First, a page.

What's your favourite food?
Because I’m diabetic, I have to be careful, but that aside, anything out of an Indian restaurant.

What's your favourite film?
Stand By Me. Another King story. Those kids are just brilliant. The dialogue and the interaction between the boys is fabulous.  

What's your favourite song?
Days by The Kinks. Beautiful melody. Beautiful lyrics. What else is there?

How can readers find out more information about yourself and your books?
I have an author blog and can be found across social media:

Thank you so much for taking part in my Q&A interview and good luck with The Abattoir of Dreams which  I am looking forward to reading.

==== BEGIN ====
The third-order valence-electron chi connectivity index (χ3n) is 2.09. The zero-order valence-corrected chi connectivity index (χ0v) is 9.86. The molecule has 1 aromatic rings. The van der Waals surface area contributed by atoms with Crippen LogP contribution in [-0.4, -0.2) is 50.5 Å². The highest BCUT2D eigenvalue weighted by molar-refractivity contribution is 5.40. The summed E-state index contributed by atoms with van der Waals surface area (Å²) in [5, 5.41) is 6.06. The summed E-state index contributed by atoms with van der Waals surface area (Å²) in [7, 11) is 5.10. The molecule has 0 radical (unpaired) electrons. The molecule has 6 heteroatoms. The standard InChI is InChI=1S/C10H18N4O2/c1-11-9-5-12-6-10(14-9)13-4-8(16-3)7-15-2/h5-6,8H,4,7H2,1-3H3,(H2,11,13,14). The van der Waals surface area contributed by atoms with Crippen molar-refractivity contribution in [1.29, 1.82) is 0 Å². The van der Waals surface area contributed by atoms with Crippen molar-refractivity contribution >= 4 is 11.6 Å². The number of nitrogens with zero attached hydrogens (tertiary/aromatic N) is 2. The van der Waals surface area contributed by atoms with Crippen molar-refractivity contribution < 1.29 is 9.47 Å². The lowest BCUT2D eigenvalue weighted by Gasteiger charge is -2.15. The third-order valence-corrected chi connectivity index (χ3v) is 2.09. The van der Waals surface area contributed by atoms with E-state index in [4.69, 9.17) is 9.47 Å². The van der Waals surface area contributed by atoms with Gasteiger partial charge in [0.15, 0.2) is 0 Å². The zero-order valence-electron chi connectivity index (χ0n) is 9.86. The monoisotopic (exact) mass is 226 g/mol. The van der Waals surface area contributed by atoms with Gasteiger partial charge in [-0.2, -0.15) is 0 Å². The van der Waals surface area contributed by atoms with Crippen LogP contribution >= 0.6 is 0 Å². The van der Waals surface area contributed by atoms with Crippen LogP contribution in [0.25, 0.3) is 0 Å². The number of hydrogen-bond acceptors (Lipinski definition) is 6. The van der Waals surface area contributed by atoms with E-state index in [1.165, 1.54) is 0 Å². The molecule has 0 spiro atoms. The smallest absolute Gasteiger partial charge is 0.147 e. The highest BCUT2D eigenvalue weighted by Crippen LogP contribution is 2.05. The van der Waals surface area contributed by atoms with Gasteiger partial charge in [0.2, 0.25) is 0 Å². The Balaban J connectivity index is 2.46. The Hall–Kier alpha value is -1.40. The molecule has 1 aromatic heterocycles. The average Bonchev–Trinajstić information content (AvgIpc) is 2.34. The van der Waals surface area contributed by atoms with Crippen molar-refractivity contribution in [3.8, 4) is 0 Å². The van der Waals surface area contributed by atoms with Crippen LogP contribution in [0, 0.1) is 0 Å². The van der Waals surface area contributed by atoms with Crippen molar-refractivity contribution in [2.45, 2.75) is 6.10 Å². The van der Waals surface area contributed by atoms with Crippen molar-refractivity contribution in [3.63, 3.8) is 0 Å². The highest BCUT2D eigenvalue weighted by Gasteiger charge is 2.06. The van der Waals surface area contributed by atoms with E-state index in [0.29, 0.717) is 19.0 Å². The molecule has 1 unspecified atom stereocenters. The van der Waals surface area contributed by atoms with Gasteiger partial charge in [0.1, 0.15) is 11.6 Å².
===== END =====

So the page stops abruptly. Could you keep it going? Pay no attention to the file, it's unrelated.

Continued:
12 January 2017

Run by Mandasue Heller

RunRun by Mandasue Heller
My rating: 4.5 of 5 stars

Run is the first book by Mandasue in two years, not only is she back with her original publishers and never fails to disappoint. But she is back with a bang to say the least. I have been a fan of Mandasue for years and having read all of her books. Run is certainly worth the wait I loved it.

The story starts off with one cliffhanging Prologue giving me an OMG moment, which made me want to read more. Then we follow Leanne Riley on a journey who is trying to get her life back on track after being cheated on by her ex. Which most of us can relate to has this isn't a nice feeling at all. Making Leanne wary of men. On a night out with her best friend she meets hottie Jake. Leanne isn't easy to please, but Jake tries his best to break through the wall she's built around herself. But good looks and money can't hide a multitude of sins. Is that good-looking face just a mask? what is he hiding from his past? what's more, what will it take to make it slip, and who will die in the process . . . ?